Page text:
Ordinary life, remarkable prose

wendyjames

When I arrive to interview Armidale novelist Wendy James at her home overlooking Curtis Park, I am greeted at the gate by an overly friendly white poodle named Fred, who follows me through the front door and down the hallway to the sunny, north-facing kitchen where Wendy does most of her writing.

Wendy tells me she has just been on the phone to her publisher, trying to sort out a new title for her next book, which is due out in January.

It’s a domestic thriller about a sister presumed dead who reappears after a twenty year absence to claim an inheritance. For the past four years Wendy has been calling it ‘The Return’, but UWA Press say that title has been used before. ‘Where Have You Been?’ is the latest suggestion.

Editing this manuscript for publication is just one of three sizeable projects currently occupying Wendy’s time. She is midway through writing another novel, ‘The Mistake’, as the creative component of a PhD at the University of New England; and she is also working as a part-time research assistant for her supervisor, Dr Anne Pender, helping with a biography of Barry Humphries.

And she has four children – two of them in primary school.

Wendy claims to be ‘a terrible procrastinator’, someone who writes at the kitchen table because it is handy for distractions, and who doesn’t knuckle down to work till two thirty and then stops at quarter to three to pick up the kids, but in the last five years she has published two novels and a collection of short stories and expects her fourth and fifth books to hit the shops next year.

Her first novel, Out of the Silence, about a Federation-era infanticide set in Victoria, received rave reviews and won the 2006 Ned Kelly Award for best first crime novel.

Wendy proudly shows me the statue, featuring the iconic helmet as rough-hewn black column with a red slit for the eyes, resting on a chunky black base.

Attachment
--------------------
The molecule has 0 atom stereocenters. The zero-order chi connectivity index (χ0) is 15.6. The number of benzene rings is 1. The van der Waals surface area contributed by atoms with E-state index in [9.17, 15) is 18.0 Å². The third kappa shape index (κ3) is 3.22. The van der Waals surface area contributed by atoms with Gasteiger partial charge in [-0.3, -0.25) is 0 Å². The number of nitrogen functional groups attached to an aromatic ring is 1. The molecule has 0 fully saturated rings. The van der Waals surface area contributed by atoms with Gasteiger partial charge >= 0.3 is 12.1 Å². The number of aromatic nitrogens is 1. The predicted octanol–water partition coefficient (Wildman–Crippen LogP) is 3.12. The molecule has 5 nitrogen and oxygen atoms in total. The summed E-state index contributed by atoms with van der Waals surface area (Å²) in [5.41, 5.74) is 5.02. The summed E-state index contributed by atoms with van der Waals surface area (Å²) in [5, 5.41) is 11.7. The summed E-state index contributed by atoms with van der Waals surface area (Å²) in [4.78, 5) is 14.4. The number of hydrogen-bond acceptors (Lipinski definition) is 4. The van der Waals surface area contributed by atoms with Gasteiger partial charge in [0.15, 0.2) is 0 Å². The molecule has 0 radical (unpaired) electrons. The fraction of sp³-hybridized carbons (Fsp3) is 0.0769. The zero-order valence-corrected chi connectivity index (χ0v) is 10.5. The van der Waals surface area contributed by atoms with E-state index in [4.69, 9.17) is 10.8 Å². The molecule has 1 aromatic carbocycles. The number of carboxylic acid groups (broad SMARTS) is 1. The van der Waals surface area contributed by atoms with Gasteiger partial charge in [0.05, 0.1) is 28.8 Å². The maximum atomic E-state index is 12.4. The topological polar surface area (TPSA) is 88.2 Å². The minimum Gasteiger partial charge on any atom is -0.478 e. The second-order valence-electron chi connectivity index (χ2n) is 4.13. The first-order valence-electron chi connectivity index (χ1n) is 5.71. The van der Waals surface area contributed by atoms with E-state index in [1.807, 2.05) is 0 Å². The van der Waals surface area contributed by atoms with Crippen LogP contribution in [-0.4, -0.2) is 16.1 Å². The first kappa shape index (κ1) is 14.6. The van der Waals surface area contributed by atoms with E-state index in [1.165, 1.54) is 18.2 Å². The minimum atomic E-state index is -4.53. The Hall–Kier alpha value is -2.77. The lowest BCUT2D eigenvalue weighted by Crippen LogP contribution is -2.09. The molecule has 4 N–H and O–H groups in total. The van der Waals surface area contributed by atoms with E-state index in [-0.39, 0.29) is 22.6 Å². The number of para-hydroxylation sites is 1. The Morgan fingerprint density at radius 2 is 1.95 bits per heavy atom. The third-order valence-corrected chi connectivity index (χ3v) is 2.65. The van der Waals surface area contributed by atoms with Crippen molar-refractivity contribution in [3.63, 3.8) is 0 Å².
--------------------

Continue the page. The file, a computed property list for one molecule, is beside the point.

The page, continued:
“Isn’t it funny? It’s very phallic. I do love it,” she grins.

Her second novel, The Steele Diaries, is also historical fiction. With the Sydney art scene as a backdrop, it spans three generations of women and explores the clash between the self-absorbing imperative of artistic creation and the selfless service required of a mother.

It’s not difficult to understand why Wendy might take an interest in this issue, because for her, becoming a mother and becoming a writer occurred almost simultaneously.

She first started entertaining the idea of writing as a career in 1992, when she was in her mid twenties and had a toddler and a newborn baby.

“That’s what made me take myself seriously,” she says. “Having two small children. I thought, I’d better do something. I am actually a grown-up.”

Despite the sleep-deprivation and time constraints imposed by early motherhood, Wendy soon began to garner prizes. Her collection of short stories,Why She Loves Him, includes pieces that were awarded first place in writing competitions in 1994, 1995 and 1998.

“Yes, I had a bit of luck,” Wendy comments. “And luck’s always good. It makes you think you can do it.”

I just laugh at the notion of ascribing her success to persistent good fortune.

Reviewers of Wendy James’s work have spoken of her ‘rich appreciation for the depth and breadth of feminine sensibility’, ‘her style of a limpid beauty… her characters real, haunting, disturbing’. The Sydney Morning Herald described Out of the Silence as ‘a brilliantly cut literary gem sparkling from every angle’.

Unfortunately, so far the sales of Wendy’s books have not been nearly as enthusiastic as her reviews. She admits to being disappointed by this, but says it is very hard to make a living as a writer of literary fiction in Australia.

Hoping to crack the international market with the novel currently underway, she recently signed up with a US-based agent. She expects to finish the manuscript early in 2010 but does not have a publisher arranged.

“It’ll go to my noo york agent for placement,” she drawls.

Wendy and I are discussing recurring themes in her stories – women’s lives, fraught relationships, the vulnerability of children, the long shadows cast by small mistakes and guilty secrets – when the poodle reappears with a large wad of paper in his mouth.

While we have been absorbed in our conversation, Fred has purloined several rolls of toilet paper from the bathroom and strewn them all over the floor and sofa in the lounge room. The scene is less appealing than those television ads featuring Labrador puppies would have you believe, because he has chewed up the rolls very thoroughly.

“Dogs and kids – they both hate being ignored, don’t they?” I say ruefully.

It seems a fitting end to the interview – proof, if any were needed, that the work of transforming ideas into orderly sentences somehow gets done, despite the conflicting demands and distractions of ordinary life.

Published in My Life magazine, The Armidale Express, July 2009

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